Nearly 10 years after the Civil Rights Act of 1957
was established to ensure that black Americans would be free to vote, Dr. Martin Luther King, Jr. steps up to a podium in Atlanta, GA to give an address that has come to be known as Where Do We Go From Here? In this speech, he would address a reality that people now would do well to heed. He says, “[the black man] emerged from his struggle integrated only slightly...in spite of a decade of significant progress, the problem is far from solved. The deep rumbling of discontent in our cities is indicative of the fact that the plant of freedom has grown only a bud and not yet a flower.”
Dr. King saw that, ten years after the courts yielded to the onslaught of civil rights activism, black people were still suffering from overt and structural forms of racism. He noted that black people were still being lynched. He explained that centuries of racial oppression had yielded contemporary economic inequalities. He reported that a change in the laws were good, but that black people still languished under unfair and untrue stereotypes of inferiority, dangerousness, and criminality. He pointed out that black people constituted the majority of lost bodies in the Vietnam War. He conveyed that children were still being trained to associate “black” with all kinds of negativity and white with all kinds of positivity:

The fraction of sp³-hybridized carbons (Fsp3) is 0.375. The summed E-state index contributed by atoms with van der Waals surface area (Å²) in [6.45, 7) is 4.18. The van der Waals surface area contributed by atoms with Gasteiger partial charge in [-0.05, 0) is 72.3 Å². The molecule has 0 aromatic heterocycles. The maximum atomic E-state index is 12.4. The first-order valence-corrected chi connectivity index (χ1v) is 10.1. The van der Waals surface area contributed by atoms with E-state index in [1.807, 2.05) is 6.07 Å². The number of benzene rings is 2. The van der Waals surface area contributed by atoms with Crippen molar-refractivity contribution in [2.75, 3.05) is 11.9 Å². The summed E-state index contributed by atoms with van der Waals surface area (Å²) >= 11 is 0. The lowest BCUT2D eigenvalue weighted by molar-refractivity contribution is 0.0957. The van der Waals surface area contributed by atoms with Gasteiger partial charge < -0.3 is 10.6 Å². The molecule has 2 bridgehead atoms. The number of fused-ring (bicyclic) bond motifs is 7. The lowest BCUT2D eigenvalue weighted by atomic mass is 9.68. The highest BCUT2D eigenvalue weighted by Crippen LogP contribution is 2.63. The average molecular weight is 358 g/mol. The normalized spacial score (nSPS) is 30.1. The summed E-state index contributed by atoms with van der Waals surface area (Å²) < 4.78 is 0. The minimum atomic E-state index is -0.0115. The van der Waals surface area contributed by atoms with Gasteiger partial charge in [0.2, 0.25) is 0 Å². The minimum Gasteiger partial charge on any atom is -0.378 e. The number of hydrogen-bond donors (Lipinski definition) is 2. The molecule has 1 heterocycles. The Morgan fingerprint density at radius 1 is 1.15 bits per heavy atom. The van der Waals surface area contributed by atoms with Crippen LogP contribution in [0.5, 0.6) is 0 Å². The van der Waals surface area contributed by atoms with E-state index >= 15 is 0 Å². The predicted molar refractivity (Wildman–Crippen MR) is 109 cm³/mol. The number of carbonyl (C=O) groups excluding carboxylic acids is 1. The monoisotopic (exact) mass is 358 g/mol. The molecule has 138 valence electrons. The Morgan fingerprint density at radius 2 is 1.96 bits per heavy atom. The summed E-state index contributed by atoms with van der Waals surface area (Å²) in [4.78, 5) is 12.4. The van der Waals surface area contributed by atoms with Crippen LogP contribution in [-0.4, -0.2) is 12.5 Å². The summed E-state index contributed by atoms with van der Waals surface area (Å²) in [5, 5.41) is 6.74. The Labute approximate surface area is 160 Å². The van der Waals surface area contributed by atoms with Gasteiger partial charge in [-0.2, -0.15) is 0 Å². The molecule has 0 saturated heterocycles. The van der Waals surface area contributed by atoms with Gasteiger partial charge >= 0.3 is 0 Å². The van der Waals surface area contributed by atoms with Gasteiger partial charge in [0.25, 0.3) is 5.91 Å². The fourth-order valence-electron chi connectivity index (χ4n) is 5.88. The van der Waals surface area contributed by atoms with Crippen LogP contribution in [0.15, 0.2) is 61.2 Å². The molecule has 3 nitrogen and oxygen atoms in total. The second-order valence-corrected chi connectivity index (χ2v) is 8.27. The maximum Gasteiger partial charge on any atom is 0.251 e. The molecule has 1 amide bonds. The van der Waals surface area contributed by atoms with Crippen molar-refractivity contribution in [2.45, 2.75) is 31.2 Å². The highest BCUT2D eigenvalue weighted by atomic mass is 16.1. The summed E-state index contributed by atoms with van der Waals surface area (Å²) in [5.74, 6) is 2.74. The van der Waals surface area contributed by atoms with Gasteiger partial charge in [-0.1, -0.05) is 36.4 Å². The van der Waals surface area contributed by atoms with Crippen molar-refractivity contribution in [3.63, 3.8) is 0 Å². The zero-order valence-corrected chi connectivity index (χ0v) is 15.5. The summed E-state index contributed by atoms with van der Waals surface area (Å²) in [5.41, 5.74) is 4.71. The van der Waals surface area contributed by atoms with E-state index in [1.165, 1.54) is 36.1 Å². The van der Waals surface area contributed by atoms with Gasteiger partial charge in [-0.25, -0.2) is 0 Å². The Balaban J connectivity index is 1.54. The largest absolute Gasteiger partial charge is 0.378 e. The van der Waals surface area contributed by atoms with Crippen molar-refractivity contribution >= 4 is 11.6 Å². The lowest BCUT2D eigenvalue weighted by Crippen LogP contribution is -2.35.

In a nutshell, Dr. King was reporting, some 50+ years ago, that the Civil Rights Act did not render a movement for civil rights obsolete. In fact, he was suggesting that the civil rights movement be upgraded to a human rights movement. “Yes, we have left the dusty soils of Egypt, and we have crossed a Red Sea that had for years been hardened by a long and piercing winter of massive resistance”, he affirms, “but before we reach the majestic shores of the promised land, there will still be gigantic mountains of opposition ahead and prodigious hilltops of injustice.”
King would be assassinated, because in acknowledging that desegregation and voting rights were just the beginning, he had also implied that he intended to be in that number of those trying to scale those gigantic mountains that stood between the black community and true freedom: to end the teaching of subtle white supremacist ideology in schools, to dismantle the structures of economic injustice, and to break the tradition of American hyper-militarism, being among the peaks to subdue.
In the biblical story, the Exodus is just the beginning of Israel’s story. They did not leave Egypt to eek out a living on the shores of the Red Sea. Neither did our foremothers and fathers intend to pitch their tents just east of the Civil Rights Act. There was still a wilderness of inequality that they were more than willing to traverse in order to finally be included in all the blessings and privileges of being an American citizen. Civil Rights Leaders have been systematically neutralized, exiled, and killed to prevent any would-be Moses or Joshua from continuing that journey. And so, 50+ years later, Dr. King--if he were still in the land of the living--could take to a podium on this very day and deliver the same speech he did, and his assessment of the culture would still be as accurate, that the problem is far from solved.